In the past, Negroponte has accused Intel of trying to crush his nonprofit, in part because OLPC buys its most important chips from Intel rival AMD. He also has complained that Intel is using its laptop program to pump up demand for its microprocessors in developing countries. "They look at it as a market," he says. "But primary education in the developing world is not a market, it's a human right. And I don't think Intel is in the human-rights business."

Collaboration, clearly, would erase some of the ill will. And a framework for this already exists. In earlier interviews, Intel's Agatstein has said he gets along well with Negroponte and that the two talk regularly. Agatstein has praised the way Negroponte works with Linux software developers to come up with applications for his laptop. "We have learned from Nicholas," he says. In a best-case scenario, a collaboration between Intel and Negroponte would greatly improve access to advanced technology in countries around the world.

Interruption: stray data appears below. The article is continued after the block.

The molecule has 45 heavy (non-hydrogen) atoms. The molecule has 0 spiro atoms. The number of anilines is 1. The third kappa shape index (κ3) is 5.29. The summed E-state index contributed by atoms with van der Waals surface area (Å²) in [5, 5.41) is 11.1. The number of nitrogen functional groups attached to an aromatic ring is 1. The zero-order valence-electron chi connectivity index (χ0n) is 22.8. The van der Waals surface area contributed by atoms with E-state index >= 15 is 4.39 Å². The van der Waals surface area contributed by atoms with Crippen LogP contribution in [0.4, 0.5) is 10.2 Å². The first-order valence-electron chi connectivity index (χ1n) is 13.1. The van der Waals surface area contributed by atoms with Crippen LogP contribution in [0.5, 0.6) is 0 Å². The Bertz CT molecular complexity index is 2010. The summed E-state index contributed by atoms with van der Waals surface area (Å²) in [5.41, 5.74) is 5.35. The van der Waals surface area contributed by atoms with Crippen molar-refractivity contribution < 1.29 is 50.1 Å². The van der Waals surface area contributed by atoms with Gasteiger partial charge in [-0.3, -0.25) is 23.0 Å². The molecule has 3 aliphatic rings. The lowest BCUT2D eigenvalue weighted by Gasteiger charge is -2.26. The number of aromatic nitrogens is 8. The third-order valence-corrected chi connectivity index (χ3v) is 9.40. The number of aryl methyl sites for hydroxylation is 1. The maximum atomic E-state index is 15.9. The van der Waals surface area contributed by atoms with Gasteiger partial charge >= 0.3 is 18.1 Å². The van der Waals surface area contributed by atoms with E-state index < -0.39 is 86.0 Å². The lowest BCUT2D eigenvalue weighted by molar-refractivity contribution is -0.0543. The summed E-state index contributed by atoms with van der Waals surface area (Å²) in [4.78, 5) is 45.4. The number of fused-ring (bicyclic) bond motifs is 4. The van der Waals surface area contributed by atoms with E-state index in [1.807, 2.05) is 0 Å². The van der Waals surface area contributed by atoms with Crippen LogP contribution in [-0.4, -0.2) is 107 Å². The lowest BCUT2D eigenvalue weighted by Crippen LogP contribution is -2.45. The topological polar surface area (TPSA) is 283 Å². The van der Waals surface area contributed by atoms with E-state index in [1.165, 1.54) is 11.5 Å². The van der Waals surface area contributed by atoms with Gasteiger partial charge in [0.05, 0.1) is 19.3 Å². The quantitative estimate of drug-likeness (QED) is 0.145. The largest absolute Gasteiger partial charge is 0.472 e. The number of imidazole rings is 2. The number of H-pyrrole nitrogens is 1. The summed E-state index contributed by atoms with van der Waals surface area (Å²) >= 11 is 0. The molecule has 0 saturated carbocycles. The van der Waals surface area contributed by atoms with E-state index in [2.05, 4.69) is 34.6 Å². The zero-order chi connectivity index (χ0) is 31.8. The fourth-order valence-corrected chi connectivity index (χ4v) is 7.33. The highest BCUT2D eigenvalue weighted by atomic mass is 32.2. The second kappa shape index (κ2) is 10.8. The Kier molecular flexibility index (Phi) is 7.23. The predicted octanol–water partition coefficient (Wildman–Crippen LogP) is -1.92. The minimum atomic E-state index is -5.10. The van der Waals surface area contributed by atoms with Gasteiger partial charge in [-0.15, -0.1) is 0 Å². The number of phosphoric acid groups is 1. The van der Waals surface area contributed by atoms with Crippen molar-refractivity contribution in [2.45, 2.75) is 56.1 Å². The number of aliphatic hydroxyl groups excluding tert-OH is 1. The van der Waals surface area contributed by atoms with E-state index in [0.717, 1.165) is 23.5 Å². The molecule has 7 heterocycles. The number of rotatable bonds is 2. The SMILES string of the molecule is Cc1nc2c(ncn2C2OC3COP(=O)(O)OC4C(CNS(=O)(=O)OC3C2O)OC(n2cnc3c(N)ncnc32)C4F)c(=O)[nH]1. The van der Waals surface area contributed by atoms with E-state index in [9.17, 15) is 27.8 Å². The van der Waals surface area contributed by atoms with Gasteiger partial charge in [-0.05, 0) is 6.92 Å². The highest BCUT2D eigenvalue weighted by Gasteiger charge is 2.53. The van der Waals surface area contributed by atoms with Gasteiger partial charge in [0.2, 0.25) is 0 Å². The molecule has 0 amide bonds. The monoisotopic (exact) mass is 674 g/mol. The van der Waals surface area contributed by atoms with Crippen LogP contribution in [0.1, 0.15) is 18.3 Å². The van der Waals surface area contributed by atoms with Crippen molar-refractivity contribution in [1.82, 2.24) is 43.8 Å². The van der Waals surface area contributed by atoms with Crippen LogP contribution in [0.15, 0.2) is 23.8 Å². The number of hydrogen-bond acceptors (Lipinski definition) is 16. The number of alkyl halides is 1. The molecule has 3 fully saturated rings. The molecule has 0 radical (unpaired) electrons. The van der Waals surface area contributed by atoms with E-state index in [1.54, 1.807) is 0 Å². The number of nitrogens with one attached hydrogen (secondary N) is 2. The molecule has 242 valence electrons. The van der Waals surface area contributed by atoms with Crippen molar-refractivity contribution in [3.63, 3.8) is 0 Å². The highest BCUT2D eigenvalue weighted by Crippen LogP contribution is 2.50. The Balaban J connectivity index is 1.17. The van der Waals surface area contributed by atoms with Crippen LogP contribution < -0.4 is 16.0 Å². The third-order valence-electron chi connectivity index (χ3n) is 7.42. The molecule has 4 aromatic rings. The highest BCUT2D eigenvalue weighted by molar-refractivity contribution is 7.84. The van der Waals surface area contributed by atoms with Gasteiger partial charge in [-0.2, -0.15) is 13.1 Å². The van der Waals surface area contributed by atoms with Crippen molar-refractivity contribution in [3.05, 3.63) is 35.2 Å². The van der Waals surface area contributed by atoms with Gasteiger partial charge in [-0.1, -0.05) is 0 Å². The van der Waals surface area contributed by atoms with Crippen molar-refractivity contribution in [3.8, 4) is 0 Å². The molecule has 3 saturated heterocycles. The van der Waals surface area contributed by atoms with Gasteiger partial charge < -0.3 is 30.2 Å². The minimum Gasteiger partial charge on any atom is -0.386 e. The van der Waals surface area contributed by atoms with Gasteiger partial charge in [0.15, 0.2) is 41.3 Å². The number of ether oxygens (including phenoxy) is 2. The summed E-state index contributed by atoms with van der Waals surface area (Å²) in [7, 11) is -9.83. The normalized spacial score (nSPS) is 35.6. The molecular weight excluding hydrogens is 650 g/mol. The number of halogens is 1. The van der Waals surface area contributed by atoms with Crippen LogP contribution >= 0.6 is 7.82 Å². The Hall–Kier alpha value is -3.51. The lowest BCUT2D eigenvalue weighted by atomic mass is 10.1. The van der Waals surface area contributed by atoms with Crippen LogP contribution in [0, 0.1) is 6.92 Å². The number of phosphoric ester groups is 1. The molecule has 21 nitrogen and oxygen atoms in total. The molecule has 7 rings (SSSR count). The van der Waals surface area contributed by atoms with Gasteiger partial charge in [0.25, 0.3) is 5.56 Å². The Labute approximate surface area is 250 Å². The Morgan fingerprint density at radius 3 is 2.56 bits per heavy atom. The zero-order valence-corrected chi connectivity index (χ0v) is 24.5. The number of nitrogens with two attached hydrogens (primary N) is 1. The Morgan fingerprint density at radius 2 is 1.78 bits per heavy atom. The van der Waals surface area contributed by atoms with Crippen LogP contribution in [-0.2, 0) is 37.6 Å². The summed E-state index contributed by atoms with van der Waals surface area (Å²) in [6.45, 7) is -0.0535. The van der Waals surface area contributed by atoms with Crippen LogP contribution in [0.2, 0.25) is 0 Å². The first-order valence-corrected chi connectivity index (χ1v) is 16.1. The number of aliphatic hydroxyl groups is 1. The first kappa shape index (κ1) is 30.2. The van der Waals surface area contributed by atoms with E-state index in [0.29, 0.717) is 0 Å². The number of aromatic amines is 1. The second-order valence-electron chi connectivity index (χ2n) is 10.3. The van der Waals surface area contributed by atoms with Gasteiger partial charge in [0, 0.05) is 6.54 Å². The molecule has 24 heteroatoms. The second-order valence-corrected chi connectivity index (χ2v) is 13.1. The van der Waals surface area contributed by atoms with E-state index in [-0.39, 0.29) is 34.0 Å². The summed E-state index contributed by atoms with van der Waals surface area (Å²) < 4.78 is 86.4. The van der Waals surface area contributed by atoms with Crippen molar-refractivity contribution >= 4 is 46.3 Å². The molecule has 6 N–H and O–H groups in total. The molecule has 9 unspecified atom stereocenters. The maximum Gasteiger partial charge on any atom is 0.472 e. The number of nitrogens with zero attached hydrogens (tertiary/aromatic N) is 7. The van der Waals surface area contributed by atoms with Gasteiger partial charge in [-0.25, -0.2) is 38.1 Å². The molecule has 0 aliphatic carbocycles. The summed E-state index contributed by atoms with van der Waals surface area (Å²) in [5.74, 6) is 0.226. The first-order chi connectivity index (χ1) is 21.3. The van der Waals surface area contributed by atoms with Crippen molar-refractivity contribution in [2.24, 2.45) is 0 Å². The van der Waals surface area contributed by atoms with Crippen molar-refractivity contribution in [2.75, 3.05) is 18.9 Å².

But not everyone agrees laptops are the best way to go. "The phone itself is going to be the low-cost computer," argues Irwin Jacobs, chairman of Qualcomm Inc. (QCOM ), the San Diego designer of chips for handsets.


For a California company called NComputing Inc., the solution to the world's Digital Divide lies in "collective computing." NComputing CEO Stephen A. Dukker boasts that, for as little as $11 per user, schools or governments can deploy a network of "thin clients"—desktop machines that have no central processing units but are connected to a server, solving the problem of servicing laptops when they break down. "You require a complete, well-thought-out ecosystem to avoid winding up with stacks of these machines with broken screens, just collecting dust," Dukker says.

Still others argue that attention to computers distracts from bigger problems, such as poor school infrastructure, student nutrition, and chronic teacher shortages. "Would one computer per child help? If there's a lot of guidance and a lot of good content, yes," says Barbara Mair, a former president of Compaq's Mexico subsidiary and consultant to the government on technology adoption who runs management consulting firm Medida y Compás. "Do I see that as feasible in Mexico in the short term? No."

Intel is pushing ahead despite the naysayers. And it's adjusting the Classmate to serve a new target: kids in the U.S. The company recently launched trials in Sacramento and Portland, Ore., and next year it may unveil a souped-up version of the Classmate with more storage and faster processing speed for children in the developed world.

With Geri Smith in Malinalco, Mexico, and Cliff Edwards in San Mateo, Calif.